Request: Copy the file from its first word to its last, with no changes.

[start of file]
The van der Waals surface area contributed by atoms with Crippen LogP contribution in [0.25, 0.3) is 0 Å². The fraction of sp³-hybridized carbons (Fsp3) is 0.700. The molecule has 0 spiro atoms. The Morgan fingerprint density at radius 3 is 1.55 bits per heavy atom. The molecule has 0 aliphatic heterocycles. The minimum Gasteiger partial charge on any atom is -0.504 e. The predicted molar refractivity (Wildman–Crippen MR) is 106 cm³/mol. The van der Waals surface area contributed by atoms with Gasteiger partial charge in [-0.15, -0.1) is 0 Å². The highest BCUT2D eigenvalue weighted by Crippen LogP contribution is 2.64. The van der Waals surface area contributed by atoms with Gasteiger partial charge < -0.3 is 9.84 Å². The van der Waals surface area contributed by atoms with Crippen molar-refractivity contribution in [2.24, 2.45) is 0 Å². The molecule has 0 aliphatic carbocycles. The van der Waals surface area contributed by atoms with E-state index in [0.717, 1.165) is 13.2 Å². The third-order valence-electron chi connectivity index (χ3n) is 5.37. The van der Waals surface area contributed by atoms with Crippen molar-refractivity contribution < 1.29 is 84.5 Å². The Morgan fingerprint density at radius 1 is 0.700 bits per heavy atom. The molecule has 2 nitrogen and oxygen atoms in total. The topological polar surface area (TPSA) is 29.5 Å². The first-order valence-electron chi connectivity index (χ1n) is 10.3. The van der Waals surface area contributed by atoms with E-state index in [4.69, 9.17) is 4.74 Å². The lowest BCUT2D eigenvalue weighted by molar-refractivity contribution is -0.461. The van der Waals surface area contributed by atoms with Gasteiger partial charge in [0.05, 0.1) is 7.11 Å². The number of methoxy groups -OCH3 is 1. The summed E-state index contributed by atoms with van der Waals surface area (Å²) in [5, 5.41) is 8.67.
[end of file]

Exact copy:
The van der Waals surface area contributed by atoms with Crippen LogP contribution in [0.25, 0.3) is 0 Å². The fraction of sp³-hybridized carbons (Fsp3) is 0.700. The molecule has 0 spiro atoms. The Morgan fingerprint density at radius 3 is 1.55 bits per heavy atom. The molecule has 0 aliphatic heterocycles. The minimum Gasteiger partial charge on any atom is -0.504 e. The predicted molar refractivity (Wildman–Crippen MR) is 106 cm³/mol. The van der Waals surface area contributed by atoms with Gasteiger partial charge in [-0.15, -0.1) is 0 Å². The highest BCUT2D eigenvalue weighted by Crippen LogP contribution is 2.64. The van der Waals surface area contributed by atoms with Gasteiger partial charge < -0.3 is 9.84 Å². The van der Waals surface area contributed by atoms with Crippen molar-refractivity contribution in [2.24, 2.45) is 0 Å². The molecule has 0 aliphatic carbocycles. The van der Waals surface area contributed by atoms with E-state index in [0.717, 1.165) is 13.2 Å². The third-order valence-electron chi connectivity index (χ3n) is 5.37. The van der Waals surface area contributed by atoms with Crippen molar-refractivity contribution < 1.29 is 84.5 Å². The Morgan fingerprint density at radius 1 is 0.700 bits per heavy atom. The molecule has 2 nitrogen and oxygen atoms in total. The topological polar surface area (TPSA) is 29.5 Å². The first-order valence-electron chi connectivity index (χ1n) is 10.3. The van der Waals surface area contributed by atoms with E-state index in [4.69, 9.17) is 4.74 Å². The lowest BCUT2D eigenvalue weighted by molar-refractivity contribution is -0.461. The van der Waals surface area contributed by atoms with Gasteiger partial charge in [0.05, 0.1) is 7.11 Å². The number of methoxy groups -OCH3 is 1. The summed E-state index contributed by atoms with van der Waals surface area (Å²) in [5, 5.41) is 8.67.